how many times have you heard someone say in an argument with their spouse “after all I’ve done for you”

As a child, the love addict might have had to give attention and love to someone in their family who needed help. The child received good feedback for this and the subsequent receipt of positive brain chemicals set off a pattern of behaviour for life.  The codependent will always be helping people irrespective of whether those people have ever asked for their help.  However, the codependent is not giving unconditionally. Rather, the codependent will be expecting something in return.  How many times have you heard someone say in an argument with their spouse “after all I’ve done for you”. Often the person in receipt won’t have asked for the codependent’s help in the first place. The codependent is addicted to giving.  Healthy giving is not expecting anything in return,

The core of co-dependence is toxic shame.  It is a dis-ease of lost self-hood. It is the addiction underlying all addictions. A dis-empowerment that creates a final alienation from all that gives life meaning.

All demands made upon the love avoidant as a child were excessive. There was emmeshment in the family of origin.  Of course it can a fluid situation when the love avoidant becomes the love addict if the love addict gets burned out. In terms of transactional analysis this is the adaptive child of “being too good”.

Outlined below are further sets of information  and resource links:

Codependents have difficulty:
1. Experiencing appropriate levels of self-esteem better or lesser than
2. Setting functional boundaries too vulnerable or invulnerable
3. Owning and expressing their reality bad/rebellious or good/perfect
4. Taking care of their adult needs and wants too dependent or anti-dependent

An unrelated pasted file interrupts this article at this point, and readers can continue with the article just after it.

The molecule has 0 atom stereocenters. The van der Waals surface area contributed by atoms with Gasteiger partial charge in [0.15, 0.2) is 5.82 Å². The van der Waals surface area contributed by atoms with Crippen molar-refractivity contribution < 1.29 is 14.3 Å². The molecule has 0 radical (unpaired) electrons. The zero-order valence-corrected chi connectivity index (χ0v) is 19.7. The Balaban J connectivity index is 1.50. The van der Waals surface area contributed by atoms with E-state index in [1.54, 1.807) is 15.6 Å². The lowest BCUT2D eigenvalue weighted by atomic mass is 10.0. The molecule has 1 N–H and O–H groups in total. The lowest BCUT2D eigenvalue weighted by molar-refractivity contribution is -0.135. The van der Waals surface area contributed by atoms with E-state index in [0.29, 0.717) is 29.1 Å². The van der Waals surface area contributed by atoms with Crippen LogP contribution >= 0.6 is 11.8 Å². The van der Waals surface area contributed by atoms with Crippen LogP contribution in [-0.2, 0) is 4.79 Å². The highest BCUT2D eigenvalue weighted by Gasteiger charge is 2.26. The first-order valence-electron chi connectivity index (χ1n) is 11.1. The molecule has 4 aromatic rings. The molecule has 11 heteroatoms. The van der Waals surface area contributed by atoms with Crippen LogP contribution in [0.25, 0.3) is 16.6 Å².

5. Experiencing and expressing their reality moderately extremely immature or over-mature which creates STRESS

This manifests in:
1. Negative Control
We give ourselves permission to determine someone else’s reality for our comfort or let someone else determine ours
2. Resentment
Need to get even or punish for perceived blows to our self-esteem that cause us shame
3. Distorted or non-existent spirituality
Difficulty experiencing connection to a Power greater than ourselves
4. Avoiding reality
We use addictions, physical or mental illness to avoid facing what is going on with us and others
5. Impaired ability to sustain intimacy
We have difficulty sharing who we are with others and hearing others without interfering with the sharing process or what they share

INAPPROPRIATE PARENTING Child abuse is anything that is less than nurturing:
PHYSICAL Not treating a child’s body respectfully – slapping, etc.
SEXUAL Physical: penetration, oral, anal, fondling, kissing, hugging inappropriately
VERBAL: no or distorted information, exposure to ‘over-sexual’ language
INTELLECTUAL Tell them that they are stupid, can’t think, their ideal are silly. Child’s ability to think is attacked
EMOTIONAL Demanding perfection, over-controlling, name calling
SPIRITUAL A major care giver demands to be a ‘higher power’ to a child

So what is love?*

Eros – a passionate physical and emotional love based on aesthetic enjoyment; stereotype of romantic love
Ludus – a love that is played as a game or sport; conquest; may have multiple partners at once
Storge – an affectionate love that slowly develops from friendship, based on similarity (kindred to Philia)
Pragma – love that is driven by the head, not the heart; undemonstrative
Mania – obsessive love; experience great emotional highs and lows; very possessive and often jealous lovers
Agape – selfless altruistic love

* Lee JA (1973). Colours of love: an exploration of the ways of loving. Toronto: New Press. ISBN 0-88770-187-6.


Am I in a codependent relationship?
John Bradshaw’s resources
Symptoms of codependency
How to raise emotionally healthy children
Psychotherapy resources and links



Why do couples seek couples therapy?


We had a fascinating lecture on couples therapy this week.  This followed our weekend on sexual abuse. The lecture addressed the issues involved when the day of reckoning came for all relationships.   The reckoning day is when the honeymoon period ends (and this can vary as a time-span from couple to couple) and when the real work starts in the relationship. The initial lust has ended and the period of really getting to know each other starts in earnest. Invariably, there is an unhealthy power balance in the relationship brought about by class, sex, money or some cultural difference. Real love is needed to overcome such power issues.